Flaws in multiple Symantec products fixed

Symantec has released a hotfix addressing a DNS cache poisoning-redirection threat the SANS Internet Storm Center brought to light.

Symantec recommends users apply a hotfix it released Tuesday to address a high-risk vulnerability in its Gateway Security, Enterprise Firewall and VelociRaptor products. Attackers could use the flaw for DNS cache poisoning and to redirect users to Web sites that can nail their computers with spyware and other malcode.

"Affected Symantec security

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Symantec fixes DNS cache poisoning flaw

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gateway products configured as a DNS caching server or as a primary DNS server were experiencing problems with name resolution whereby host name lookups to common sites were resolving to bogus addresses," the Cupertino, Calif.-based antivirus giant said in its advisory. "In-depth analysis of this incident and the stance of Symantec's security gateway products provided details that allowed Symantec to harden DNSd even further against unknown attack vectors for this class of attack."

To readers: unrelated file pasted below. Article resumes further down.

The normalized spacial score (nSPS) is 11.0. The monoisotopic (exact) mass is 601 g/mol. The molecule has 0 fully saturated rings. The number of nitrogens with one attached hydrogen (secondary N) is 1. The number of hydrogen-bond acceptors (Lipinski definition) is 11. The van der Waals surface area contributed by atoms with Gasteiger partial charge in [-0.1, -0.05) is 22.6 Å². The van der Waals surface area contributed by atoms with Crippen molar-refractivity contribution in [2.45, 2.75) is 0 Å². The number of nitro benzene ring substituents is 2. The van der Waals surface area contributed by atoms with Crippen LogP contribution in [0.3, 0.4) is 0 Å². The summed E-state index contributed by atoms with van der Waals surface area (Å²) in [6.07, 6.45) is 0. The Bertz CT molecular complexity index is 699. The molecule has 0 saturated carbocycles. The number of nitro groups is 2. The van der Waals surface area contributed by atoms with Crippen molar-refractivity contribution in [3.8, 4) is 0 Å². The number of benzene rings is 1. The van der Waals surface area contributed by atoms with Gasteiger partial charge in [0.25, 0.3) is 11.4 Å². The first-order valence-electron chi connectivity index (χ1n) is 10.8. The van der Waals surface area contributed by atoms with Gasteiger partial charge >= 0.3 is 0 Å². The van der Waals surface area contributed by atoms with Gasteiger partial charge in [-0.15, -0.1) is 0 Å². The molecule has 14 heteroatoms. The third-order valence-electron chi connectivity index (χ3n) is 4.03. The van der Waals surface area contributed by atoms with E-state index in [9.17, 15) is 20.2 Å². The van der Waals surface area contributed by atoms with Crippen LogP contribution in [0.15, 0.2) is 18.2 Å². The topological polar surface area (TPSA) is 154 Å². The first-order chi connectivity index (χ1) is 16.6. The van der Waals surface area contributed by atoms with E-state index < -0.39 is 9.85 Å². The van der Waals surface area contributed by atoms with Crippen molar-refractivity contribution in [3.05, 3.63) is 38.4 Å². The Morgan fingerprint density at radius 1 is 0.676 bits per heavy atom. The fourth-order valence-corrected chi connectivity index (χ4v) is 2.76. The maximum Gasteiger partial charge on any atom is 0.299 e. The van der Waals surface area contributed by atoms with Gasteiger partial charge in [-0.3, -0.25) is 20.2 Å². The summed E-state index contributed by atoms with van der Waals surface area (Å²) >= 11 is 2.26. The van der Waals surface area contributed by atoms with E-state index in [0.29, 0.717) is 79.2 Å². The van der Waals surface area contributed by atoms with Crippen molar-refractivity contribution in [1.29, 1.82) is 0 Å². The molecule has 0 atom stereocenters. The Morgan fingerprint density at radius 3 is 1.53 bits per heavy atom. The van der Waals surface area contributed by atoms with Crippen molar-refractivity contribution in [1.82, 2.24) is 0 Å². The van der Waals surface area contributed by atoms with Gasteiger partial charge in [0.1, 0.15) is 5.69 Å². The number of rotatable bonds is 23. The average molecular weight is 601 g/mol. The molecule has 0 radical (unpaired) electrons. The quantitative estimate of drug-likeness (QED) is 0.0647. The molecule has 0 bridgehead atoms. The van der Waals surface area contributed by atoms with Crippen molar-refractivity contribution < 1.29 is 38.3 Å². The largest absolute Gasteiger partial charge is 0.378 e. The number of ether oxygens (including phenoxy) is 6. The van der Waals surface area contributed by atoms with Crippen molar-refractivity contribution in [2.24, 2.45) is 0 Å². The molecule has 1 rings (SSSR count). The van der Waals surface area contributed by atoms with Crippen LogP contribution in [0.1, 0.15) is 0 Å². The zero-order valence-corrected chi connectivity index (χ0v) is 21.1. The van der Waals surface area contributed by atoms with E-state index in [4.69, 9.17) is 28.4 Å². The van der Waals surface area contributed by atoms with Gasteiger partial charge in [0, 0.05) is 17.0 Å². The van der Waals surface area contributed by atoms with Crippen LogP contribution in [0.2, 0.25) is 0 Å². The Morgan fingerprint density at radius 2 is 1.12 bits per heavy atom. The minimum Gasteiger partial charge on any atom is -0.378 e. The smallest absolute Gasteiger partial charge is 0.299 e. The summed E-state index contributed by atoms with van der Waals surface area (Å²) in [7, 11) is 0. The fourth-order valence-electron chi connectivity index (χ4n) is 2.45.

The issue affects:

  • Gateway Security 5300 Series 1.0
  • Gateway Security 5400 Series 2.0
  • Enterprise Firewall 7.0 for Windows and Solaris
  • Enterprise Firewall 8.0 for Windows and Solaris
  • VelociRaptor, Model 1100/1200/1300 version 1.5

DNS cache poisoning can happen when inaccurate DNS records are dropped into a DNS server's cache tables, overwriting a valid name server record with its own DNS server address. As Symantec noted, "Subsequent queries for a targeted site would then be redirected to the rogue DNS server, which would respond with its own addresses for those lookups, preventing users from accessing the legitimate site."

The Bethesda, Md.-based SANS Internet Storm Center (ISC) brought the problem to light in a March 4 handler's diary, which indicated users were being redirected to Web sites that would try to download spyware and adware modules to the user's browsers.

"Shortly after the abnormal activity was initially reported, the offending IP addresses were blocked by their ISP until the offending DNS servers' configuration was corrected," Symantec said in its advisory. Symantec also noted the ISC's assessment that "other non-Symantec product users" reported similar activity "so this malicious action appears not to have been limited to Symantec security gateway products."

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